WASHINGTON – Thwarted by conservatives in his own Republican Party, House Speaker John Boehner scrambled Tuesday to secure enough GOP votes to beat a fast-closing Aug. 2 deadline and stave off the potential financial chaos of the nation's first-ever default.
At the same time, public head-butting between Democratic President Barack Obama and the Republicans showed no sign of easing. The White House declared Obama would veto the Boehner bill, even if it somehow got through the House and the Democratic-controlled Senate.
For all that, it was the tea party-backed members of Boehner's own party who continued to vex him, and heavily influence the debt and deficit negotiating terms — not to mention his chances of holding on to the speakership.
Their adamant opposition to any tax increases forced Boehner to back away from a "grand bargain" with Obama that might have made dramatic cuts in government spending. Yet when Boehner turned this week to a more modest cost-cutting plan, with no tax hikes, many conservatives balked again. They said the proposal lacked the more potent tools they seek, such as a constitutional mandate for balanced budgets.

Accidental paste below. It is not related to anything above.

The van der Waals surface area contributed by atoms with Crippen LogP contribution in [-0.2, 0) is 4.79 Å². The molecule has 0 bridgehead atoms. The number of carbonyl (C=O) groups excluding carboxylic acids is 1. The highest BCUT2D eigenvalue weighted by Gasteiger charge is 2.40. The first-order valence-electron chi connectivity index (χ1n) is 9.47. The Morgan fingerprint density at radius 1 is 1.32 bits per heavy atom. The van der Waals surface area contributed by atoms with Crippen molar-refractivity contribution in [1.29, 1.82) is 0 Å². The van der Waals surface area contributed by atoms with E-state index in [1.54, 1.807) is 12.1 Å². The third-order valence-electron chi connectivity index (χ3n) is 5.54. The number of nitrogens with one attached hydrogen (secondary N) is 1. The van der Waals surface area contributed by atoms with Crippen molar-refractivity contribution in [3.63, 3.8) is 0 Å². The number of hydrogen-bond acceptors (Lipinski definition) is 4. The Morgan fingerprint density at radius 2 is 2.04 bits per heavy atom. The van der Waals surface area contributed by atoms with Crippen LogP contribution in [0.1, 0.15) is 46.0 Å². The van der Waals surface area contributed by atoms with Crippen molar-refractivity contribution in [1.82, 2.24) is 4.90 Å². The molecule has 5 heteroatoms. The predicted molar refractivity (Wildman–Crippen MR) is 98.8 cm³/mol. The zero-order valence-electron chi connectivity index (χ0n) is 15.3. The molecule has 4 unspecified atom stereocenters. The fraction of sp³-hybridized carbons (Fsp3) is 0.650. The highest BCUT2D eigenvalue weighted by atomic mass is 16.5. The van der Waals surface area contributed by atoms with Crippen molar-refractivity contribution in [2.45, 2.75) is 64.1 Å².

Rep. Jim Jordan of Ohio, chairman of a large group of conservative Republicans, sent a tremor through the Capitol Tuesday when he said he doubted Boehner had enough support to pass his plan Wednesday, when it is scheduled for a vote. The Boehner bill would require congressional action to raise the debt ceiling this summer, and again before the 2012 elections.
Obama strongly opposes that last requirement, arguing that it would reopen the delicate and crucial debt discussions to unending political pressure during next year's campaigns.
The president supports a separate bill, pushed by Majority Leader Harry Reid in the Democratic-controlled Senate, that would raise the debt ceiling enough to tide the government over through next year — and the elections.
Boehner wasn't helped by an official congressional analysis late Tuesday that said his plan would produce smaller savings than originally promised — less than $1 trillion in spending cuts over the coming decade rather than the $1.2 trillion he estimated on Monday.
Earlier, responding to the conservative Republican opposition, Boehner quickly went on Rush Limbaugh's radio show, then he began one-on-one chats with wavering Republicans on the House floor during midday roll call votes.